What is an Ergonomic Arm Rest?

A. Leverkuhn

An ergonomic armrest is a part of a fully functioning ergonomic desk chair or office chair. The ergonomic chair is one of several major considerations for someone who is planning a full-scale ergonomic office furniture purchase or upgrade. More and more offices are looking at purchasing ergonomic furniture for the future productivity of employees, and with attention to health and safety standards within a business or company.

The mobility associated with the use of a computer mouse is considered when making an ergonomic arm rest.
The mobility associated with the use of a computer mouse is considered when making an ergonomic arm rest.

The general study of ergonomics is the study of how the human body relates to furniture or other inorganic objects, including different kinds of work tools or equipment. The kind of ergonomics that includes ergonomic arm rest design really took off when personal computers made a lot of jobs sedentary and specifically, workstation-intensive. So many of today’s workers spend the majority of their day at computers that a global office ergonomics movement arose out of necessity to make sure that these many millions of workers are adequately protected, in much the same way that older regulatory campaigns protected manual laborers.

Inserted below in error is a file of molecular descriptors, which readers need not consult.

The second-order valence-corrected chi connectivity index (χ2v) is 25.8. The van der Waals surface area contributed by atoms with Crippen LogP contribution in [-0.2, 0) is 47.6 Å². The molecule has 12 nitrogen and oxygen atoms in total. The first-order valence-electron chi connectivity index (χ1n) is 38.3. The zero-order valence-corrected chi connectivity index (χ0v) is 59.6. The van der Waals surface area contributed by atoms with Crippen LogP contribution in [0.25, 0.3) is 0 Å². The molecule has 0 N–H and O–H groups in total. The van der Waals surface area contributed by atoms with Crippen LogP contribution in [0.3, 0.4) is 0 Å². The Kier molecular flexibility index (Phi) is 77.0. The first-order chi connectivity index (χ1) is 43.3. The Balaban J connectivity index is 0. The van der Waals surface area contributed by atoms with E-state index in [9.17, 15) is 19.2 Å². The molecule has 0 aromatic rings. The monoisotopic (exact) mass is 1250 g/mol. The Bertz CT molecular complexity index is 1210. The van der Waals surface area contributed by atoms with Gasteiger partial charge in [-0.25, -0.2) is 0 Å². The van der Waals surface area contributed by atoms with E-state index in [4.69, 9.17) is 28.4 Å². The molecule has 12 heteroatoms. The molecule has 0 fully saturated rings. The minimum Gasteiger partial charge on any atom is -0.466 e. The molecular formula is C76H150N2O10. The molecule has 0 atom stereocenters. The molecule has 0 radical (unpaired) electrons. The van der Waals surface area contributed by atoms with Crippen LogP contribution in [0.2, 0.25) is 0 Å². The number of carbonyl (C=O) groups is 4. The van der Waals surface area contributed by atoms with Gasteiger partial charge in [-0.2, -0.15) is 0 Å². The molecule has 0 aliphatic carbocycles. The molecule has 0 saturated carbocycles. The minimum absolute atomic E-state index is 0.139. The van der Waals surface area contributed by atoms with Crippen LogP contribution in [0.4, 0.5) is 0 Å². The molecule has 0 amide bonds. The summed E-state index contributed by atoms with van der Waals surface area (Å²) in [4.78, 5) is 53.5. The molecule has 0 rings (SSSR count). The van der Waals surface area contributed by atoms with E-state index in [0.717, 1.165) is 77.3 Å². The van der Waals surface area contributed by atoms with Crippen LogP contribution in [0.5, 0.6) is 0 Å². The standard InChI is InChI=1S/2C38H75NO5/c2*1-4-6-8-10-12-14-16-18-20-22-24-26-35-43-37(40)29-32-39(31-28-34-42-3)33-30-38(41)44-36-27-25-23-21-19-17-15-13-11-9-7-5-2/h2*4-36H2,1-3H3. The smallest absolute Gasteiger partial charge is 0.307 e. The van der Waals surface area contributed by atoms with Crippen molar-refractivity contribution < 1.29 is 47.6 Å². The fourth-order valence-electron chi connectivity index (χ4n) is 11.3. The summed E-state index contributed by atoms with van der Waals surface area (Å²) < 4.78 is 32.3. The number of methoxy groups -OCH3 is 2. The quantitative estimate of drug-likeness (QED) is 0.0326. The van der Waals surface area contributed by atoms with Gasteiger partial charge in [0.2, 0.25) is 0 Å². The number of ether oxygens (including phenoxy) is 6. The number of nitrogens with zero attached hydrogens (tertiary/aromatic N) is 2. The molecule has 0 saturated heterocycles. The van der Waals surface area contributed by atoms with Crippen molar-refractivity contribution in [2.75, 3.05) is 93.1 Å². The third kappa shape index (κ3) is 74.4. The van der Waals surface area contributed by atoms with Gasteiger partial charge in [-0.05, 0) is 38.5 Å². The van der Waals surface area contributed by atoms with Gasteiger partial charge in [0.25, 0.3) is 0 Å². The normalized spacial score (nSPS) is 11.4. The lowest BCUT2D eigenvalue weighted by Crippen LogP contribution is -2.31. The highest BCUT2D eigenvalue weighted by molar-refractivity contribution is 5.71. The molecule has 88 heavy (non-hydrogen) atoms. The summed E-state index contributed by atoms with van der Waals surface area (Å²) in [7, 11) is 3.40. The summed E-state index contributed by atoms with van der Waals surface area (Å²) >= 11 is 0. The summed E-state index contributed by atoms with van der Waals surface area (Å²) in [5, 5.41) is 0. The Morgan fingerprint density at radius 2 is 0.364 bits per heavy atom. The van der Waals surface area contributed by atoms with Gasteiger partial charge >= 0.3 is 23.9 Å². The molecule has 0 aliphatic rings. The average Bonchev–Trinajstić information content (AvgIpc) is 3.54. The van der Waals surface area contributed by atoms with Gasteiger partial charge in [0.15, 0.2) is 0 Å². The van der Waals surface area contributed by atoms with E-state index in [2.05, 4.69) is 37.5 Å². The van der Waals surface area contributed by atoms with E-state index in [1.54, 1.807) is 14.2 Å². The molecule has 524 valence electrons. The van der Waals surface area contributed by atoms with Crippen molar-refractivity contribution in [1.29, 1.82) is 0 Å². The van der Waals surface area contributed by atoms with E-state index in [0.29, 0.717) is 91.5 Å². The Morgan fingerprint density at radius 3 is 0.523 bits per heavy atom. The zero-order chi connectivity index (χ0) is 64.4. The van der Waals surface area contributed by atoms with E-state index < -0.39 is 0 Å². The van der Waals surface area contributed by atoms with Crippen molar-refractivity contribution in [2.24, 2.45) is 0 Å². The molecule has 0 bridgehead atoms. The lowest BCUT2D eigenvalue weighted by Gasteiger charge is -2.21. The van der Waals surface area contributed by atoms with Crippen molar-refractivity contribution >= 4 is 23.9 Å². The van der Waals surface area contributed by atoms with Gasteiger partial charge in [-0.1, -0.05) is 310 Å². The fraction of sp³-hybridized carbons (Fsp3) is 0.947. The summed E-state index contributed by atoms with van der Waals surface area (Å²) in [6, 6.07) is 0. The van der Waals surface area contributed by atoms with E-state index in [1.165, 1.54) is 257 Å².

Some computer desks are ergonomically designed.
Some computer desks are ergonomically designed.

The ergonomic arm rest might be designed with attention to the way the arm puts pressure on the surface of the chair. Ergonomics experts might consider the elbow or wrists in the design of an ergonomic arm rest and chair parts, as well as how it affects the use of a computer mouse. Another key element of an ergonomic armrest is that should be adjustable to fit individuals of different statures. Along with the ergonomic chair, ergonomics pros include wrist-pads and well-placed screens and computer peripherals to create an ergonomically correct work space.

Some business leaders might not think of an ergonomic arm rest as a prime consideration for office furniture purchases, but across lots of large and small companies, consultants and others are convincing those in charge of furnishing and equipment decisions that ergonomics really does make a difference. Companies evaluate whether providing these better designed products to help lower worker’s compensation claims, to elevate morale, and to further invest in a fully modern business. That has led to the overall marketability of ergonomic chair and desk computer design.

Some specific kinds of ergonomic chairs are getting a lot of attention in the general furniture market. Elements of these designs include mesh surfacing with elasticity, lumber support for the lower back, and ergonomic arm rests. Looking at these options in a catalog and having a frank discussion about ergonomics can help purchasers or others to make the final decision about what an office or work space needs.

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